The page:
Did You Know? NCSL staff can work with legislators and legislative staff to plan and convene a policy-oriented meeting in your state.
The forum, which was supported through a grant from the Alliance for Early Success, was organized for the 49 members of the Senate, six of whom are newly elected, and the 98 members of the House, with 23 newly elected representatives. More than 40 participants, including advocates and experts, attended.
NCSL worked with members of the legislature and local stakeholders to plan the day’s agenda. The forum was an opportunity to focus attention on early learning policy options, discuss legislative accomplishments and consider potential goals for 2019 and beyond.
Governor Jay Inslee hosted a special breakfast for newly elected legislators at the governor’s residence to kick off the day and to share his administration’s early learning plan. Following breakfast, the meeting moved to the Hands on Children’s Museum where first lady Trudi Inslee opened the forum, and former House member, and longtime early learning and child welfare champion, Ruth Kagi outlined the agenda and kept the day on course.
Patricia Kuhl, co-director of the Institute for Learning & Brain Sciences, discussed early brain development, explaining that in the first years of life 1 million new neural connections form each second, and how language acquisition becomes increasingly more difficult as we age. Once the participants were all grounded in the science, attention shifted to the economic case for investing in early childhood.
Delivering the business rationale for high-quality early learning programs, Robert Dugger described The Heckman Curve, which shows the economic benefits of “investing early and building skill upon skill to provide greater success to more children and greater productivity and reduce social spending for society.” Many economists, including Nobel Laureate James Heckman and Dugger himself, argue that financing in the early years is a sound investment and a topic to be discussed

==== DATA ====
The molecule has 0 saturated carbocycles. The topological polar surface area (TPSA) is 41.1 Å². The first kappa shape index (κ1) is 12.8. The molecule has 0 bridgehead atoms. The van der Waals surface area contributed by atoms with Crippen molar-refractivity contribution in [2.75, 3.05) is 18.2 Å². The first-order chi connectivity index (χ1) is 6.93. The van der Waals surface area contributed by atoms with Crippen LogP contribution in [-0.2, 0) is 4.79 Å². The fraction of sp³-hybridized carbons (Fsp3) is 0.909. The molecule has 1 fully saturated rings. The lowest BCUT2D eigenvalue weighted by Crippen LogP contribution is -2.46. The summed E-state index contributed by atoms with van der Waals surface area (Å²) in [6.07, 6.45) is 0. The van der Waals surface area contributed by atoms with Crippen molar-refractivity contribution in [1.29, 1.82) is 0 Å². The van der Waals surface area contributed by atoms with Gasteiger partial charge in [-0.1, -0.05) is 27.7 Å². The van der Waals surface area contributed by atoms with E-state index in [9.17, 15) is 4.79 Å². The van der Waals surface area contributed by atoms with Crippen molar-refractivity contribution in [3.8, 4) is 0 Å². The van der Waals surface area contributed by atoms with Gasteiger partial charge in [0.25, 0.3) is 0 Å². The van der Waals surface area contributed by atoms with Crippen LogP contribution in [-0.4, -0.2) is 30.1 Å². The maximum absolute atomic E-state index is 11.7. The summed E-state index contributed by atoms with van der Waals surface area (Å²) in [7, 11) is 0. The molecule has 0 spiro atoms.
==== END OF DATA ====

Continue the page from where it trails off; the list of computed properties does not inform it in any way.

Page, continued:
Gail Joseph who oversees Washington’s Early Achievers quality rating and improvement system for licensed child care and prekindergarten programs, explained that having high standards costs money but settling for less does not allow our youngest children to thrive and gain the skills to blossom into successful and productive adults.
In Washington, the Early Start Act became law in 2015 with some specific goals of improving access to high-quality early learning programs so all children arrive to school ready to learn. She continued by underscoring the importance of teacher-child interactions and the connection to improved child outcomes.
The Early Learning Forum concluded with a panel discussion featuring legislators and alumni from NCSL’s Early Learning Fellows program, the director of government affairs and community engagement at the Washington State Department of Children, Youth, and Families, and the deputy director from the Children’s Alliance, a local children’s advocacy organization. Panelists discussed the history of early learning in Washington and challenges and opportunities for the upcoming session.
With bills already being introduced, it might be worth keeping an eye on Washington state this year.
Contact Alison Mayto discuss how NCSL could support a similar meeting in your state.
Alison May is a research analyst with NCSL’s Children and Families Program. She covers early care and education issues.
This blog originally appeared on the NCSL’s website.
(February 25, 2019)